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Maui police face a ‘staffing crisis’ of their own with alarming number of vacancies

Recruiting and retention is a top priority for the department’s new chief.
Recruiting and retention is a top priority for the department's new chief.
Published: Jan. 10, 2022 at 6:46 PM HST|Updated: Jan. 10, 2022 at 7:15 PM HST
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WAILUKU (HawaiiNewsNow) - There are currently 145 vacant positions within the Maui Police Department.

The chair of the Maui Chapter Board of Directors for SHOPO, the police union, calls it a “staffing crisis.”

“In my 21 years, this is the worst our staffing has been, the lowest,” said Sgt. Nick Krau.

“The numbers I just got from the department puts MPD at below 300 officers for the first time … we have a greater than 25-percent vacancy,” Pelletier said to councilmembers last week.

Maui’s new police chief John Pelletier explained to councilmembers last week the dire need to fill them all.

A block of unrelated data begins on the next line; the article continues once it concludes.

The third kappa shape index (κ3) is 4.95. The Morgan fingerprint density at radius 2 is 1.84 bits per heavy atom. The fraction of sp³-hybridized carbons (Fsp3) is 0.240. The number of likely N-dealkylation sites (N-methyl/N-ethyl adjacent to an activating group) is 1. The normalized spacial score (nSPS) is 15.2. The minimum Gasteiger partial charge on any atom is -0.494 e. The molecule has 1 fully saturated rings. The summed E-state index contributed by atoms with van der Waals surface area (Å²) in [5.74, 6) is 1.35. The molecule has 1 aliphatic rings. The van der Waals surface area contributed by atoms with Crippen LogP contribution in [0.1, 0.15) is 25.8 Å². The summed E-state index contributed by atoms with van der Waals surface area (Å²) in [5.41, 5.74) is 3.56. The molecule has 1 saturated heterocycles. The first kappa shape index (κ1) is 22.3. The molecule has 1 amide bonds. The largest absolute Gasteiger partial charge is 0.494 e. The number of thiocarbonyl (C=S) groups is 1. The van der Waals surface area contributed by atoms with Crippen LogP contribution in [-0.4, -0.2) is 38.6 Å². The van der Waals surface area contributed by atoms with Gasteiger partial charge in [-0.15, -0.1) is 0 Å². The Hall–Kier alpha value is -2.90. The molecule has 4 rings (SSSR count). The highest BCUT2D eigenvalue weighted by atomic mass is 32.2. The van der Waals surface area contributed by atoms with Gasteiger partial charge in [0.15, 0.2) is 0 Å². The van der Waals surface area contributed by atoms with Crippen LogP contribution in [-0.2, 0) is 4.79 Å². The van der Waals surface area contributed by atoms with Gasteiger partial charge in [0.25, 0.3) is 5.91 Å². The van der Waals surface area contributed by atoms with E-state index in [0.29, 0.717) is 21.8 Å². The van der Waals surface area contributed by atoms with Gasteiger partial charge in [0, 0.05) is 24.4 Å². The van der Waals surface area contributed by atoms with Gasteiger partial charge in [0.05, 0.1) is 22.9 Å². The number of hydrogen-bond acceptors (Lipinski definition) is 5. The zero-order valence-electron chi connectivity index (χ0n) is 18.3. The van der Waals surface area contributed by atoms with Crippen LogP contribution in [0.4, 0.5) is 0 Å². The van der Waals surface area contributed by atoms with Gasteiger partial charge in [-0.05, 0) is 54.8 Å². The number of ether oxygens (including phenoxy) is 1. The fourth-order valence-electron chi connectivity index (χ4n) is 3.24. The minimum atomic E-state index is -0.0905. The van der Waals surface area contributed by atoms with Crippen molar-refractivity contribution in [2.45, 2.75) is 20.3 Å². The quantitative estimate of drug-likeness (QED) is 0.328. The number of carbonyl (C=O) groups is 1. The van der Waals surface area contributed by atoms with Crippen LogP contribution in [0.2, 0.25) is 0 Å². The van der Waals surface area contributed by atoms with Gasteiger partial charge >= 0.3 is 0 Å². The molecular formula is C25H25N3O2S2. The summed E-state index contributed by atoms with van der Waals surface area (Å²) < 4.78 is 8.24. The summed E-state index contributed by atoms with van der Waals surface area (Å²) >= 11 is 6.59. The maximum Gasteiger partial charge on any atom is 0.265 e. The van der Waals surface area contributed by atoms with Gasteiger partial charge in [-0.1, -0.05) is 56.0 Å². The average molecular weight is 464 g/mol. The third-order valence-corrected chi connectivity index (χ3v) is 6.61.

“The best way I can explain it is, cut off one quarter of your body and be asked to perform at the same standard. That’s like taking a sprinter and saying, ‘Hey, go run this race but we’re going to take your leg off,’” said Pelletier.

MPD officials said of the 145 vacant positions, 101 of them are for sworn personnel and 44 are for civilian positions.

Sgt. Krau says the shortage puts the community at risk.

“This staffing crisis puts an unsafe strain on the remaining officers and is an unsustainable staffing model,” Krau said.

Krau said the issue isn’t just recruiting, but the large number of departures.

“Officers are leaving either due to retirement, early retirements, officers transferring to departments on the mainland, and officers moving on to other careers,” he said.

Krau said it’s unclear why there are so many officers leaving, although the leadership change may be an issue.

He said officers are working longer hours and have fewer days off.

Chief Pelletier said recruitment has always been one of his top priorities and his biggest challenge. He said he is personally talking to recruits emphasizing that it can be a rewarding career.

“This is something that’s so important. This is a calling,” Pelletier said.

“Our brother and sister police officers are the best in the nation as far as I’m concerned,” said Krau. “It’s a rewarding career and it’s something I can go home, and when I see my family, I can be proud of myself, and they can be proud of me because of the job that I do every day.”

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